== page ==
- Michel Rosenfeld, Is Global Constitutionalism Meaningful or Desirable?
- Roaming Charges: Moments of Dignity: Prepping for the Prewedding Photograph, Peking
- EJIL: Debate!
- Dia Anagnostou & Alina Mungiu-Pippidi, Domestic Implementation of Human Rights Judgments in Europe: Legal Infrastructure and Government Effectiveness Matter
- Erik Voeten, Domestic Implementation of European Court of Human Rights Judgments: Legal Infrastructure and Government Effectiveness Matter: A Reply to Dia Anagnostou and Alina Mungiu-Pippidi
- Critical Review of International Governance
- Rosa Freedman, UN Immunity or Impunity? A Human Rights Based Challenge
- A Life’s Work
- Heiko Meiertöns, An International Lawyer in Democracy and Dictatorship – Re-Introducing Herbert Kraus
- Book Review Symposium: Bardo Fassbender and Anne Peters (eds), The Oxford Handbook of the History of International Law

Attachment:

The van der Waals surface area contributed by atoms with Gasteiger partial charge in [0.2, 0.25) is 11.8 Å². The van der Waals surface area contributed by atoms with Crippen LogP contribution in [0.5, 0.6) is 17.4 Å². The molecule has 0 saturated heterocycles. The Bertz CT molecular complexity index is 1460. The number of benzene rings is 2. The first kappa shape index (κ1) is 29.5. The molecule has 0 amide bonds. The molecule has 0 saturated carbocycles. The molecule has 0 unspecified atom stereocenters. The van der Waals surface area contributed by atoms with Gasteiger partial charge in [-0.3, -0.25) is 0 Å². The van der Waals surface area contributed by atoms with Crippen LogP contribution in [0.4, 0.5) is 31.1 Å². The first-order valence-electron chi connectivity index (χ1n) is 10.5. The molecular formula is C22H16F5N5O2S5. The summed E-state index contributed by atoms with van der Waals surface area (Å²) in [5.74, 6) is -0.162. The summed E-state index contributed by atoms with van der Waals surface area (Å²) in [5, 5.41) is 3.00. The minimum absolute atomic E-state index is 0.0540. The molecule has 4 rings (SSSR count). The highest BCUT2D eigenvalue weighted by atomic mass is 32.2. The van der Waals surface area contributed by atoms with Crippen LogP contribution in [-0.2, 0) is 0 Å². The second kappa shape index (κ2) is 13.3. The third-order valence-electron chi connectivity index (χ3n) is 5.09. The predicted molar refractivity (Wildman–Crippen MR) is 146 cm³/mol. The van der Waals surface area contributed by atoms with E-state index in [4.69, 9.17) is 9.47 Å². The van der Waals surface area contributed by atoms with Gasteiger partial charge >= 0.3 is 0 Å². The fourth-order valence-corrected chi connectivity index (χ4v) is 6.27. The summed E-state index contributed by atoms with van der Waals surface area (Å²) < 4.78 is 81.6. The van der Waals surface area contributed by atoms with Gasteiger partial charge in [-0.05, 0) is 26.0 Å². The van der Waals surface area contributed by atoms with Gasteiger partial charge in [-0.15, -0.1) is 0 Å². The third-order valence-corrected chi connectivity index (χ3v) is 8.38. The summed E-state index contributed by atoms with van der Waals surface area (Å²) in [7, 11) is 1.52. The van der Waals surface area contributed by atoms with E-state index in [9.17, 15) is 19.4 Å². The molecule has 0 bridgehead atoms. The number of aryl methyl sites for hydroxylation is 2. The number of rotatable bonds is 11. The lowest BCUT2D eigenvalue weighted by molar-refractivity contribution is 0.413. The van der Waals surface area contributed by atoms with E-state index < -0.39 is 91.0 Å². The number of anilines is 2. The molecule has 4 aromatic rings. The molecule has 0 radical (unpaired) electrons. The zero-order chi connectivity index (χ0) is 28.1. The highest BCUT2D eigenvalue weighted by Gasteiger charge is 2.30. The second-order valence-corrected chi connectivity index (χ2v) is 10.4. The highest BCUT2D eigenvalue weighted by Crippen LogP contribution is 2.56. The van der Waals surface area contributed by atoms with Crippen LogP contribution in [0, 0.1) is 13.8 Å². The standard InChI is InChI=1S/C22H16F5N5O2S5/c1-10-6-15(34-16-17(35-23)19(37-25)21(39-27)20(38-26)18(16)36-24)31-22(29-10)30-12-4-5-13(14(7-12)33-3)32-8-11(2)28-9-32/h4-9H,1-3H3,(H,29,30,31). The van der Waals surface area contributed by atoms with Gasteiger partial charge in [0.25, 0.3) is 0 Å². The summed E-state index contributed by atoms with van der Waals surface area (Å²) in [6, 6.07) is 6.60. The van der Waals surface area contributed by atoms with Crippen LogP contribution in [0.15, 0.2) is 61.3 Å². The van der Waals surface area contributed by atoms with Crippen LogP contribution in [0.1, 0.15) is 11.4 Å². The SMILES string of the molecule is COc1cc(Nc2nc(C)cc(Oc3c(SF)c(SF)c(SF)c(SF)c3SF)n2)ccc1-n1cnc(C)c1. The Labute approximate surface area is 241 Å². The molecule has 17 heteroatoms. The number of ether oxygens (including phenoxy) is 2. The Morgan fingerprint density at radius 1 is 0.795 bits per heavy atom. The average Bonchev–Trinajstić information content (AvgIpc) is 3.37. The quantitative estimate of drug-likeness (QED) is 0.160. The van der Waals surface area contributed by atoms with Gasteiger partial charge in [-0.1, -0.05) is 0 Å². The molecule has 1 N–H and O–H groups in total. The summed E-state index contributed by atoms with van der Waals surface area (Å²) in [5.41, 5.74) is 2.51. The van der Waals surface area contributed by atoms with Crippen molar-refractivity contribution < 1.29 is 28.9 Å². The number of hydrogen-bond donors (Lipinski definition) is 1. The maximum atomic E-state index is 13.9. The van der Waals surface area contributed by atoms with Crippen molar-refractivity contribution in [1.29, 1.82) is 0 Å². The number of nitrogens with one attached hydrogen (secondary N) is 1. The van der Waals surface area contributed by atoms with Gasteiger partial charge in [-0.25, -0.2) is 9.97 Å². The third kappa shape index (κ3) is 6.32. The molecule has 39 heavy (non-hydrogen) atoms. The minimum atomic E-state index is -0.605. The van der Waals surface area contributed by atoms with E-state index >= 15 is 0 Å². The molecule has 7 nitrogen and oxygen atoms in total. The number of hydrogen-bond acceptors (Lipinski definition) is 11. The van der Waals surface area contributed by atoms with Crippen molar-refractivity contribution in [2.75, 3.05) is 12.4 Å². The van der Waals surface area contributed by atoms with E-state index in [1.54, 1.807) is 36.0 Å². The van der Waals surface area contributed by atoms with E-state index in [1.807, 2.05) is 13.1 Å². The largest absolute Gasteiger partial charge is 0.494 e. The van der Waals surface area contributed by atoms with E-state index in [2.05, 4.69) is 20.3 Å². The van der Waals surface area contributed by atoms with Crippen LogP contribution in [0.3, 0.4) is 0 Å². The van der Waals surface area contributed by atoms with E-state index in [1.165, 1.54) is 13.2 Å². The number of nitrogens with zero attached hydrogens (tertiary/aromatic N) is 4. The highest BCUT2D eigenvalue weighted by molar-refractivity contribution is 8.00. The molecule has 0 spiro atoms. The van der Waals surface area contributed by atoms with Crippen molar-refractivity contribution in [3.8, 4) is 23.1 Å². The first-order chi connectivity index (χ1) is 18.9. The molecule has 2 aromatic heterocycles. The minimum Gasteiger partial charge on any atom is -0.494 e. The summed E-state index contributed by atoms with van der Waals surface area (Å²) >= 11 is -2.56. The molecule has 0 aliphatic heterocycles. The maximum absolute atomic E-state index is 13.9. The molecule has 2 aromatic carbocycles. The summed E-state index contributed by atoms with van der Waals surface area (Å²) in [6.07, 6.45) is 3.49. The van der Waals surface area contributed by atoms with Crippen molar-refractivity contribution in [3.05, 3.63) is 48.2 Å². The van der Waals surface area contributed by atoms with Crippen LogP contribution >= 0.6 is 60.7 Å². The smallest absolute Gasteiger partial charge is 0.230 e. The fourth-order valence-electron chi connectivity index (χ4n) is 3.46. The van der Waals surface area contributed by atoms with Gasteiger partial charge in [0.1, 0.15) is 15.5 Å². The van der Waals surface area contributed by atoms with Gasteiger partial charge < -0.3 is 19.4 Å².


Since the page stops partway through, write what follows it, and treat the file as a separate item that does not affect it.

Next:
- Alexandra Kemmerer, Towards a Global History of International Law? Editor’s Note
- Rose Parfitt, The Spectre of Sources
- Stefan B. Kirmse, Sleepy Side Alleys, Dead Ends, and the Perpetuation of Eurocentrism
- Nahed Samour, Is there a Role for Islamic International Law in the History of International Law?
- Will Hanley, Statelessness: An Invisible Theme in the History of International Law
- Anne-Charlotte Martineau, Overcoming Eurocentrism? Global History and the Oxford Handbook of the History of International Law